I sense that these changes to the way in which health care is now delivered and funded have altered the balance of the ethical issues facing individual doctors. This is similar to the way that, three or more decades ago, the shift from a primary focus on the ethical principle of beneficence to a greater recognition of, and respect for, the autonomy of patients changed the way doctors approached their work. I believe that the medical profession (and especially its leaders) needs to examine and accept this altered balance and assist medical practitioners to work within this new balance. This is not to deny the importance of trying to define medical professionalism, debating its core principles and inculcating those principles into medical and postgraduate training.
Professional skills or “professionalism” covers a wide range of elements, including communication skills, knowledge of medical ethics, personal and professional development, awareness of relevant laws pertaining to medical practice and cultural awareness in our multicultural society. Above all, “professionalism” includes an assumption that a person wishing to practise medicine effectively will bring to the task positive attitudes to all the roles involved in being a doctor.
Medical professionalism (also referred to as “professional and personal development” and covering such matters as communication skills, ethics and law) has become central to medical student curricula in Australia as one of the important outcomes of the reforms triggered by the Doherty inquiry into medical education of 1988.7 Recognised then by another name, it was also central to a “professional practice program” piloted for postgraduate medical trainees in Victoria in the early 1990s.8 Medical professionalism is now gradually finding its way into Australian postgraduate medical training programs.
This long history, together with a strong health consumer movement, community involvement in medical regulation, and a health care system which in most states and territories has been free of major scandals, may explain why medical professionalism is not under threat in Australia and why as an issue it has not gained attention. In addition, the Australian health care system, which combines genuine universal access with a strong private sector, probably insulates Australian doctors from the influences at work in some other developed countries.
I return now to my suggestion that changes to the way in which health care is provided, funded and organised have altered the balance in application of agreed ethical principles, and that the tension created by this changing balance is the source of the perceived threat to medical professionalism.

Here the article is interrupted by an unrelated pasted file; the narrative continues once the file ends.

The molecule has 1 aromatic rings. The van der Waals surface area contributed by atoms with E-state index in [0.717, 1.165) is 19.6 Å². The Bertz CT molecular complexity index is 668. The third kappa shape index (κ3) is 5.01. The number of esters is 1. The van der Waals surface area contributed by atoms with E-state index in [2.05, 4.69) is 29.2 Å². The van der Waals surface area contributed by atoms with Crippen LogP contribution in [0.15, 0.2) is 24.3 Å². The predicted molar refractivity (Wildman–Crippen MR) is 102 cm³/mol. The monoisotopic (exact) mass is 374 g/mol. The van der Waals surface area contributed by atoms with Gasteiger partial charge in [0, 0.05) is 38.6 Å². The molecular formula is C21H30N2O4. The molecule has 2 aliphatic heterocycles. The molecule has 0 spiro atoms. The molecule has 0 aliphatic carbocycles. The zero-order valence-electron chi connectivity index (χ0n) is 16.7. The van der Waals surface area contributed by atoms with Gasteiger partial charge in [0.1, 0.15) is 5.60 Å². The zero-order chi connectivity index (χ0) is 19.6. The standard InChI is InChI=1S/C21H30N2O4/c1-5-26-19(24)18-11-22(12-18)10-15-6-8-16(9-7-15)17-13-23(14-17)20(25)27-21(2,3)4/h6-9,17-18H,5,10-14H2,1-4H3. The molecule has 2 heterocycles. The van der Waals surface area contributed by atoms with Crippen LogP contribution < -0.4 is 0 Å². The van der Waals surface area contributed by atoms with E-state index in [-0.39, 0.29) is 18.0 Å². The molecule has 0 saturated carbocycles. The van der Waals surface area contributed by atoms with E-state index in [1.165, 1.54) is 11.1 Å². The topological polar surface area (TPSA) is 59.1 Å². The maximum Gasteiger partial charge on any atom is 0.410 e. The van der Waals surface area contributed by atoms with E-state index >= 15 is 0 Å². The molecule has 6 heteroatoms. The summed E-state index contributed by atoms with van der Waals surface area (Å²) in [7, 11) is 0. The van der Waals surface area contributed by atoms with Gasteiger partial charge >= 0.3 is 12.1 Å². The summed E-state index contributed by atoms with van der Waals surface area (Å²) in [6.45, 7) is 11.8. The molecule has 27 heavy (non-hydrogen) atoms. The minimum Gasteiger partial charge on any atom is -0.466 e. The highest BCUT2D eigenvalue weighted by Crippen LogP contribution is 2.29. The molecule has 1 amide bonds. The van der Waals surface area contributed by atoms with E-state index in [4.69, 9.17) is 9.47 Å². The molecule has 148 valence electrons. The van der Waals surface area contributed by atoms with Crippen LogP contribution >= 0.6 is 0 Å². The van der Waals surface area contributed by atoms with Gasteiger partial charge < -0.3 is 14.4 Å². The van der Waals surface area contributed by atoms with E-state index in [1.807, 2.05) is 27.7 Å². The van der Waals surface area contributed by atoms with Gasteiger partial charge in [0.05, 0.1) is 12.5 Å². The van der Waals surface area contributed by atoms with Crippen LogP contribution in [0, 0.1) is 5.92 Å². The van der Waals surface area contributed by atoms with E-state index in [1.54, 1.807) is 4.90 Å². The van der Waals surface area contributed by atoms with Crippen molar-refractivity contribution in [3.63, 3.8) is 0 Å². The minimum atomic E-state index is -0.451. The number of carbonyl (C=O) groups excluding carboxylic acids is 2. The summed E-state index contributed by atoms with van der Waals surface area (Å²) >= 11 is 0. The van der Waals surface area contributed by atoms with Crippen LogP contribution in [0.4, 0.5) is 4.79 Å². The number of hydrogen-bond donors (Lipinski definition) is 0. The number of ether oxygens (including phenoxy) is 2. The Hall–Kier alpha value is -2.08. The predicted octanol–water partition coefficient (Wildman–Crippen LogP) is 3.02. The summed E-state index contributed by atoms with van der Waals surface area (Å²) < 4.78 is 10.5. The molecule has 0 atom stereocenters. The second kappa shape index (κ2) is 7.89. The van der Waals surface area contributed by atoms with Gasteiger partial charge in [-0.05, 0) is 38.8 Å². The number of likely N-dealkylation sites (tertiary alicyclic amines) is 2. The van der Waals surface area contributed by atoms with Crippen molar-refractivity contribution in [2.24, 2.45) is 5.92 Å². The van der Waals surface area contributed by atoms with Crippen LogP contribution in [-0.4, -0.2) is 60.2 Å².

When I entered medicine, the central ethical principle that seemed to be lived out by my mentors was beneficence. In the space of one generation this was gradually overshadowed by the principle of respect for patient autonomy. Now I think we are moving into an era where the ethical principle of justice will become a more dominant influence, because of the evident need to use finite resources wisely. Putting this principle into practice is not a simple matter for individual clinicians, as the need to use resources justly is often in conflict with the need to act in what seem to be the best interests of the immediate patient (who, relying on the principle of autonomy, might be insisting on receiving treatment). Neither is it a simple matter for segments of the profession, where different groups fight for their own interests, sometimes disguised as the best interests of their patients. This ethical dilemma is not being widely acknowledged and discussed by the medical profession.
Ethical principles are a platform or structure upon which to base good clinical practice. While we in the developed world have grown accustomed to the four “pillars” of beneficence, autonomy, non-maleficence and justice, there are other ethical qualities — some call them virtues — that a competent practitioner should display, including compassion, fidelity and integrity. Tensions between principles applicable in any specific clinical situation have long been identified, as is implied by the balance between striving to help without causing harm, so it should come as no surprise that these tensions might change as circumstances change. Undoubtedly, circumstances have changed, as the complexity and costs of tests and treatments have increased and as the possibility of prolonging life (sometimes at unacceptable costs, whether measured in terms of intrusiveness and human distress, or in terms of financial costs) has also increased. In some clinical areas, such as neonatal and adult intensive care, clinicians are daily confronted with such ethical dilemmas.